Content— 3rd grade students will go over strategies for reading, breaking down, and solving story problems. These story problems deal with basic addition and subtraction operation that the students will be required to know before attempting the story problems. This lesson is based on Building Bridges Session 19 with activity worksheets 1.3 and 1.4 which have two subtraction and addition story problems with embedded work space.
Lesson major elements:
- Practice with using the QIS strategy to solve story problems.
- Using full sentences to explain answer.
- Showing full work to support students solution to answer.
Process – This lesson is the sixth in sequence of the bridges in mathematics. We will use the QIS strategy to decipher story problem and break them down to what is the question, information, and solution. This lesson includes multiple activities that allow students to practice story problem strategies. Students will lead observation base conversation in defending their claims. There is only one current answer for the problems, but the students will be allowed to use any method that they believe is necessary to solve the problem. Peer sharing allows students to bounce ideas off of each other and check their solution. This lesson require critical thinking in deciphering the information given in the problem and translating that into mathematical equations. This lesson will be used as a bridge between basic addition and subtraction equation to translating information gather into graphs.
Product – Student will work through work sheets 1.3 and 1.4 to produce four correct answers. 1.3 deals with two addition story problems, and 1.4 has two subtraction story problems.
“Billy has 15 pencils. His mother took away 7 pencils, and give them to his brother. How many pencils does Billy have now?”
“Sarah had 14 marbles. She got 4 more marbles from Patrick, and 8 more marbles from Sean. How man marbles does Sarah have now?”
Evaluation — Students will be evaluated based on several different assessments. Informally they will be evaluated based on my observations, and how well they do with the practice problem that the class will work on together. Formatively they will be assessed by the thumbs up thumbs down method when going over the worksheets together as a class. I will ask the students to put thumbs up if they understand how to solve the story problem. I will ask thumbs down if they are still confused. Also students will formatively be assessed when they peer share. Summative assessment will be the worksheets that students turn in.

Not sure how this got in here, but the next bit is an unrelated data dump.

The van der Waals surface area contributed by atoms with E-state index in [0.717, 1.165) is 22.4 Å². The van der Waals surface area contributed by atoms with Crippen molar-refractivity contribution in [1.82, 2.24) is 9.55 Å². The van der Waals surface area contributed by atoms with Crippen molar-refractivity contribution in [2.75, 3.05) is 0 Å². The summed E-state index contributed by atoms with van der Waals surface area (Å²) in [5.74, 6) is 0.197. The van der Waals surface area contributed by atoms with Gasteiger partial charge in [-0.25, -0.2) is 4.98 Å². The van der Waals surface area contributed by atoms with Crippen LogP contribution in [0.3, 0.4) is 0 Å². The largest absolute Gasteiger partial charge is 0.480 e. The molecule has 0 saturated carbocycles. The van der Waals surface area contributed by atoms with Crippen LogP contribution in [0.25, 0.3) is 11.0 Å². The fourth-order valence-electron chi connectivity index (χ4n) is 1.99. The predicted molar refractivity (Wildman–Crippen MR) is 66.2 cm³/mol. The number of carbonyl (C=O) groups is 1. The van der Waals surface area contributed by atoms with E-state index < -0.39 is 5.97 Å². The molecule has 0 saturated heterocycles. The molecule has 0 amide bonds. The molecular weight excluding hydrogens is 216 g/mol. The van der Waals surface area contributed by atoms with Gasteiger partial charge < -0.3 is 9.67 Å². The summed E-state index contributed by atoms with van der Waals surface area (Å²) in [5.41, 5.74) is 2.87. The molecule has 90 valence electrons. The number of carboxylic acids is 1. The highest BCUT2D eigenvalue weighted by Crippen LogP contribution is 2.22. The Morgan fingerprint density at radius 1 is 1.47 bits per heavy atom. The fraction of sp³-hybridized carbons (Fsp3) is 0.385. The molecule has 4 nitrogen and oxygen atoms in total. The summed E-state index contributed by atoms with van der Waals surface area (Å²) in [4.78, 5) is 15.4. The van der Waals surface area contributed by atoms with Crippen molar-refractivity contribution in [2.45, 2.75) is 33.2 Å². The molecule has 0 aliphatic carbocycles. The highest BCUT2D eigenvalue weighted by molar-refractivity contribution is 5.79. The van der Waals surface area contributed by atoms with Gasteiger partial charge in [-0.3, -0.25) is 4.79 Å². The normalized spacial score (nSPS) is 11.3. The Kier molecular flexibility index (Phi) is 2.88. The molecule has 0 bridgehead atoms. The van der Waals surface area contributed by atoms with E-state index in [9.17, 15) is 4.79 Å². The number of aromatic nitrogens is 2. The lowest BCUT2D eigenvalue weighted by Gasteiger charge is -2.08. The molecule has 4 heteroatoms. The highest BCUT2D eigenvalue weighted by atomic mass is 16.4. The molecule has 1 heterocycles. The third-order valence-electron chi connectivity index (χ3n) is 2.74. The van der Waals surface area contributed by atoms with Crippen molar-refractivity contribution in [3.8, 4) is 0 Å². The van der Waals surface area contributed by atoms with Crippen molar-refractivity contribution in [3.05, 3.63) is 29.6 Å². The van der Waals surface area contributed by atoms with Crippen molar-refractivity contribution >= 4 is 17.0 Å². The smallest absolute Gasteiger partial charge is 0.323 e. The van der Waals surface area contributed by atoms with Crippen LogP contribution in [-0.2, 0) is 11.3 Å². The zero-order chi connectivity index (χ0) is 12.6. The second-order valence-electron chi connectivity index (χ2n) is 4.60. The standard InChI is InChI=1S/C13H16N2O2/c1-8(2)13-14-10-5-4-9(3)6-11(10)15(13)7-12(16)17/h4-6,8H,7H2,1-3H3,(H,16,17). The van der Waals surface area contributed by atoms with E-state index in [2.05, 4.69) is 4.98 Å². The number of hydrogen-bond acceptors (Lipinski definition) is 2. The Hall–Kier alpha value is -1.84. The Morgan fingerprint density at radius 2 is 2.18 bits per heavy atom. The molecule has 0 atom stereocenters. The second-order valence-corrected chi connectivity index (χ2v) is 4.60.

What kind of thinking will students need to do to participate in the lesson? Students will need to do critical thinking in order to solve addition and subtraction story problems. Students will also need to use reading and writing skills to articulate their answers. Students will also use observational thinking/strategies.
To what extend do students have options or choices regarding these lesson components? The only option students will have is to take a challenge question. The lesson is based off of bought curriculum with required steps. I do create optional challenge questions for my students who are TAG. These questions are normally made up on the spot with me judging the ability of my students at the time to see if they can handle challenging problems. Students do have the choice in how they interrupt the data, what they pull out as relevant to the question, and what way they want to represent the solution/work. These question only have one current answer but can be solved by using several different mathematical operations. Some students might choose to solve the problems with pictures, equations, charts, etc…
I had some issues when creating this lesson plan. I want to go over story problems in more detail than is possible in just one day; however, the curriculum has a set schedule, and the calendar must be followed. It is frustrating that something as big as how to decipher story problems is only given one day.
After watching my CT over the past couple of weeks, I am getting a better idea of how to give the students the knowledge that they need in order to solve problems. My CT does a QIS strategy in solving story problems. I have talked to him about going over story problems in more detail, but again there is no time. Regardless he has given me free reign in how I want to teach my math lesson, and I have taken this opportunity to figure out my teaching methods. I am having some trouble getting my student’s attention and keeping their attention consistently. I have tried several different methods but none are working.
I dislike the curriculum that the school is using. There is no room for changing anything in the lesson, and the way they want us to teach the math is a complete waste of time. The students are not getting any of the hard basic concepts of the math, for example they do not know how to borrow to solve double digit numbers. I want to take a step back and show my students the foundations that they will need to expand their mathematical knowledge.
Image credit: Young’s Creek School in Orange County [online image]. 1924.
Retrieved September 18, 2015 from http://www.forethhistory.org/ASPNET/Publications/region/9/hoosier/sec1c.htm